If you’ve ever looked at a light bulb, a phone charger, or any electrical device, you’ve probably seen the terms **watts** and **volts**. These are two common electrical units, but what do they actually mean, and how are they related?

Let’s break it down in simple terms.

**What Are Volts?**

⚡Volts (V) measure the **electrical potential difference** or pressure that pushes electric charges through a circuit. You can think of voltage as the **force** that makes electricity move, similar to how water pressure pushes water through a pipe.

**Higher voltage**means there’s more “pressure” pushing the electric current through wires.- For example, a 120-volt outlet provides more electrical pressure than a 12-volt battery.

**What Are Watts?**

💡Watts (W) measure **power**, or how much work electricity is doing. In other words, watts tell you how much **energy** is being used. If volts are the pressure pushing electricity, watts tell you how much electricity is being consumed or produced.

- For instance, a 60-watt light bulb uses
**60 watts**of power to produce light. - More watts mean the device is using or producing more energy.

**How Are Volts and Watts Related?**

The relationship between volts and watts comes from another important electrical unit: **amperes (amps)**, which measure the flow of electric current. The formula that links them is:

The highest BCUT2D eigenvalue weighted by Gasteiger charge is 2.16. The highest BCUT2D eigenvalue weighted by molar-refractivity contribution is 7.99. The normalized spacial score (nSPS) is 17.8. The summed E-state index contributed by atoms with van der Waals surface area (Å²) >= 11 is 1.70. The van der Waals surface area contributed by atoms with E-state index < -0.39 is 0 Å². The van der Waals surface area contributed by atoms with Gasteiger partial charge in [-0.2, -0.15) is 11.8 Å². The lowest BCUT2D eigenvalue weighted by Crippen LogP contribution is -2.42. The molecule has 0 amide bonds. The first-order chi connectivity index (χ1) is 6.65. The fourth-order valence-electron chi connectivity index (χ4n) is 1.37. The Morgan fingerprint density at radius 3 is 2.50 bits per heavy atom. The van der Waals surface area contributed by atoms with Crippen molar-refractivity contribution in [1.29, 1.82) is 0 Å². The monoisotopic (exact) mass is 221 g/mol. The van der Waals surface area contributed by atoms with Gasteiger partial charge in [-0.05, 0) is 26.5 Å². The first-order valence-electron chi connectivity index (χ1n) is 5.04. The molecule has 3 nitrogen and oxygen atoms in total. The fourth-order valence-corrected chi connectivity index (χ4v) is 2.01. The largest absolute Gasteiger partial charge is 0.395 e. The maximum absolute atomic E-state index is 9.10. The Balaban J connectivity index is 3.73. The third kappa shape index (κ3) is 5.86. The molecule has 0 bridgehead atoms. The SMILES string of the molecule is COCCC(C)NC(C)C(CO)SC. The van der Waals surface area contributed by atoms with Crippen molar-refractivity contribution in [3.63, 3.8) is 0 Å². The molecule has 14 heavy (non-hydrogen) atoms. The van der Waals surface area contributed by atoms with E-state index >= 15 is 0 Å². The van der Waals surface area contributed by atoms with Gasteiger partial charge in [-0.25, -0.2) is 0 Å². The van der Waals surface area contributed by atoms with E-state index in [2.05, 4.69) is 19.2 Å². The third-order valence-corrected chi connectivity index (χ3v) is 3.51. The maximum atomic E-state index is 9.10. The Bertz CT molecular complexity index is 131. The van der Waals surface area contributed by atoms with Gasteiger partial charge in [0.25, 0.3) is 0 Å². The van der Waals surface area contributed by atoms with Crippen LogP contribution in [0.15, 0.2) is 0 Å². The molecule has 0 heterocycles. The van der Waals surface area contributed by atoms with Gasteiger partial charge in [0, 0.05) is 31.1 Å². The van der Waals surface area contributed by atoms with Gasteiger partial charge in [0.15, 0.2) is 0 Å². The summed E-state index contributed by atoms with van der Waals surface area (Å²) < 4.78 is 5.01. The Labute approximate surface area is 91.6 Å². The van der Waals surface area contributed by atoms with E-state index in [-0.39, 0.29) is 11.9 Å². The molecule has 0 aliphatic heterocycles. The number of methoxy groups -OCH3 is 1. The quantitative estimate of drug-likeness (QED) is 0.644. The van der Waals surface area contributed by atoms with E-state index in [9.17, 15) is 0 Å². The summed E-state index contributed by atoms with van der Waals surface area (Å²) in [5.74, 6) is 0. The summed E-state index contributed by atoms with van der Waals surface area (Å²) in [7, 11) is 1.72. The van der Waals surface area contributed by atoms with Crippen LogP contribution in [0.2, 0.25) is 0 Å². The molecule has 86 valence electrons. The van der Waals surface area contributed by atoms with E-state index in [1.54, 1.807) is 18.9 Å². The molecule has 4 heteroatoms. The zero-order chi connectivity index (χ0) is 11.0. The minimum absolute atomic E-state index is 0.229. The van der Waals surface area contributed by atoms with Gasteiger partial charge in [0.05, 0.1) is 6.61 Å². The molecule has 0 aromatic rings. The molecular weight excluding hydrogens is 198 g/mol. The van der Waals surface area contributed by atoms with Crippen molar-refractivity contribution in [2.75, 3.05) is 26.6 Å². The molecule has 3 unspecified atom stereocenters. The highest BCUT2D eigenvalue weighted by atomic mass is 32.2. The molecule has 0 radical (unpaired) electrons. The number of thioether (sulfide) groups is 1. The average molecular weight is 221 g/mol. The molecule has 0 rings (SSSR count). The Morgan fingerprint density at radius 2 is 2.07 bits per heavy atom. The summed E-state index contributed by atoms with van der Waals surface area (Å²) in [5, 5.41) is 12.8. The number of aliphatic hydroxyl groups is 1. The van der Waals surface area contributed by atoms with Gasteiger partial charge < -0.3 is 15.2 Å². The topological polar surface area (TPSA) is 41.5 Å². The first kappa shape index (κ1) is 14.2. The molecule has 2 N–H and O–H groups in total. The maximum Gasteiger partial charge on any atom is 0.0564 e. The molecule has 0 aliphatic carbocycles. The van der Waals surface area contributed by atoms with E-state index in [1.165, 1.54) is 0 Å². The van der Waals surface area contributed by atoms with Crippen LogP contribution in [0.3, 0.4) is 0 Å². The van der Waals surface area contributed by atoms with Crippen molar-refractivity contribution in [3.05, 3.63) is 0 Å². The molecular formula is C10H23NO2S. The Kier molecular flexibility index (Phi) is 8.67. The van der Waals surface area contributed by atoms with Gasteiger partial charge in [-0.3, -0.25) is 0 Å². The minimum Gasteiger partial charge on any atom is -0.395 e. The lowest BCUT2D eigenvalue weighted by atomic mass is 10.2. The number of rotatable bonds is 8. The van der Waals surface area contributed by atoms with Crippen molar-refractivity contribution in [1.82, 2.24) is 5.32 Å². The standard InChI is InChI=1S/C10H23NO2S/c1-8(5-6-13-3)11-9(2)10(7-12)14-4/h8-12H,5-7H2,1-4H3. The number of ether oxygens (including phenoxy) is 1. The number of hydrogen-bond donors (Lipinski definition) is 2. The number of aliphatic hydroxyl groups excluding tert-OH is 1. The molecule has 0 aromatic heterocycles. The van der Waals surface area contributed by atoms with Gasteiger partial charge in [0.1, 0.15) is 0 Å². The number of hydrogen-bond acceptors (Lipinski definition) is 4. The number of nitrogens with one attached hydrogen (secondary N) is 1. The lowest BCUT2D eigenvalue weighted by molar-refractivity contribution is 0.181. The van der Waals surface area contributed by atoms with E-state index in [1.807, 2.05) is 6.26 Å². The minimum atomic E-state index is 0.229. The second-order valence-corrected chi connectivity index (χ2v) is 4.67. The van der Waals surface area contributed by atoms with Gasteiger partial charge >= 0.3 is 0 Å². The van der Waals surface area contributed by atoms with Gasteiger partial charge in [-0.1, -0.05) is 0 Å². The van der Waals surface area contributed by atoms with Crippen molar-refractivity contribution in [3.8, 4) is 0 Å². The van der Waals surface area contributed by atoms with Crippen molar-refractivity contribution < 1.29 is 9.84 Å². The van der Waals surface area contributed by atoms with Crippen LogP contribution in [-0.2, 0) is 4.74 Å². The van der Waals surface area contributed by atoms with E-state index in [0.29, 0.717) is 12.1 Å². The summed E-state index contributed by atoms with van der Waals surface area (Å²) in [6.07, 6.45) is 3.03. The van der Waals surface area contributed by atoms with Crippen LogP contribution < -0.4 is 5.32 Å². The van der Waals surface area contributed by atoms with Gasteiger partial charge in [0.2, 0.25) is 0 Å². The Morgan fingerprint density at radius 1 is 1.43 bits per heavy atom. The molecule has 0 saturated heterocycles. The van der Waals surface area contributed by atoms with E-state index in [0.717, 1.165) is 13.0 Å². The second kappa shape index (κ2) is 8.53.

**Watts = Volts x Amps**

This formula shows that **watts** depend on both **volts** and **amps**. Here’s a simple breakdown:

**Volts**(V) are the force pushing electricity through.**Amps**(A) measure the amount of electricity flowing.**Watts**(W) tell you how much energy is being used based on the volts and amps.

For example, if you have a 120-volt outlet and a device draws 2 amps, the power consumed is:

**120V x 2A = 240W**

So, the device uses 240 watts of power.

**Calculator**

Use the calculator below to calculate Power (in Watt) from the Voltage and Current

**Simple Real-Life Examples**

**Phone charger**: If your charger says it outputs**5 volts**and**2 amps**, it’s capable of supplying a maximum of**10 watts**of power to your phone.**Light bulbs**: An older 60-watt incandescent light bulb might run on**120 volts**and use**0.5 amps**of current, which equals**60 watts**of power consumption.

**Why Do They Matter?**

Understanding **Volts** and **Watts** can help you make smarter decisions with electricity:

**Watts**let you know how much energy a device uses, which affects your electricity bill.**Volts**help ensure you’re using the right devices for the power source, like choosing the right charger or appliance for a specific voltage outlet.

**Summary**

**Volts (V)**: The “pressure” pushing electricity through a circuit.**Watts (W)**: The power or energy being consumed or produced.**Amps (A)**: The amount of electricity flowing through the circuit.**Formula**: Watts = Volts x Amps

By understanding volts and watts, you can better manage your electrical devices, save energy, and ensure safety when using electrical equipment.